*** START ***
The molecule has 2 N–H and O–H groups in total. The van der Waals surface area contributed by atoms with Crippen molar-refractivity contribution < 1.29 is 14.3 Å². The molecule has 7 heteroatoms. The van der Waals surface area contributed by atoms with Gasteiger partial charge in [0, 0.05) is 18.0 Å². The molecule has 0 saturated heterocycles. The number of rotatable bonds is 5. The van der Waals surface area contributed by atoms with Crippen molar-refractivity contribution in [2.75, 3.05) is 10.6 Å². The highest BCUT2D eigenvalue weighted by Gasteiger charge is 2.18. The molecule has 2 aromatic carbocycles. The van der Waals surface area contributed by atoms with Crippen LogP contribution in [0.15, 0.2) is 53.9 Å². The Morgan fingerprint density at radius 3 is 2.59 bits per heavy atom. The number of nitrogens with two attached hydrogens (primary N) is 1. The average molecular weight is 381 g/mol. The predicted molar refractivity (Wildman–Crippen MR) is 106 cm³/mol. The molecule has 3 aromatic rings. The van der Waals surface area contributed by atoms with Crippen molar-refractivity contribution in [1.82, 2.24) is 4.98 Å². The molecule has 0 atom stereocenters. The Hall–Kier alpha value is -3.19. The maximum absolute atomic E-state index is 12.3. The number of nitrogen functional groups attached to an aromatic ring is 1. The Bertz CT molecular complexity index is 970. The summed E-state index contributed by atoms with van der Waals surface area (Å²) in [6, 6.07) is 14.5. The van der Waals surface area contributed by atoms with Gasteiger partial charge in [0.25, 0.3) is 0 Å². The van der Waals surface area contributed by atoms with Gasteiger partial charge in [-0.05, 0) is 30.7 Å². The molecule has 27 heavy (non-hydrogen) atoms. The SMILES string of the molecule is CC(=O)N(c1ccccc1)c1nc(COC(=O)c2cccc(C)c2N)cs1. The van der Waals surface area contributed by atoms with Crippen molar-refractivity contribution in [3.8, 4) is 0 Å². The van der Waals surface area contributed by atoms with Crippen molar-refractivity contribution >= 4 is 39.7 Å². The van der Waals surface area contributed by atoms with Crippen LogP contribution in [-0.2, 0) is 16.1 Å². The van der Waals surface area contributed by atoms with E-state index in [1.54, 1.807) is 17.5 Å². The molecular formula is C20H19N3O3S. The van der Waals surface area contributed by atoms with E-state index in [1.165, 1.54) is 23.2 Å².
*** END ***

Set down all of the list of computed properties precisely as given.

The molecule has 2 N–H and O–H groups in total. The van der Waals surface area contributed by atoms with Crippen molar-refractivity contribution < 1.29 is 14.3 Å². The molecule has 7 heteroatoms. The van der Waals surface area contributed by atoms with Gasteiger partial charge in [0, 0.05) is 18.0 Å². The molecule has 0 saturated heterocycles. The number of rotatable bonds is 5. The van der Waals surface area contributed by atoms with Crippen molar-refractivity contribution in [2.75, 3.05) is 10.6 Å². The highest BCUT2D eigenvalue weighted by Gasteiger charge is 2.18. The molecule has 2 aromatic carbocycles. The van der Waals surface area contributed by atoms with Crippen LogP contribution in [0.15, 0.2) is 53.9 Å². The Morgan fingerprint density at radius 3 is 2.59 bits per heavy atom. The number of nitrogens with two attached hydrogens (primary N) is 1. The average molecular weight is 381 g/mol. The predicted molar refractivity (Wildman–Crippen MR) is 106 cm³/mol. The molecule has 3 aromatic rings. The van der Waals surface area contributed by atoms with Crippen molar-refractivity contribution in [1.82, 2.24) is 4.98 Å². The molecule has 0 atom stereocenters. The Hall–Kier alpha value is -3.19. The maximum absolute atomic E-state index is 12.3. The number of nitrogen functional groups attached to an aromatic ring is 1. The Bertz CT molecular complexity index is 970. The summed E-state index contributed by atoms with van der Waals surface area (Å²) in [6, 6.07) is 14.5. The van der Waals surface area contributed by atoms with Gasteiger partial charge in [0.25, 0.3) is 0 Å². The van der Waals surface area contributed by atoms with Gasteiger partial charge in [-0.05, 0) is 30.7 Å². The molecule has 27 heavy (non-hydrogen) atoms. The SMILES string of the molecule is CC(=O)N(c1ccccc1)c1nc(COC(=O)c2cccc(C)c2N)cs1. The van der Waals surface area contributed by atoms with Crippen molar-refractivity contribution in [3.8, 4) is 0 Å². The van der Waals surface area contributed by atoms with Crippen molar-refractivity contribution >= 4 is 39.7 Å². The van der Waals surface area contributed by atoms with Crippen LogP contribution in [-0.2, 0) is 16.1 Å². The van der Waals surface area contributed by atoms with E-state index in [1.54, 1.807) is 17.5 Å². The molecular formula is C20H19N3O3S. The van der Waals surface area contributed by atoms with E-state index in [1.165, 1.54) is 23.2 Å².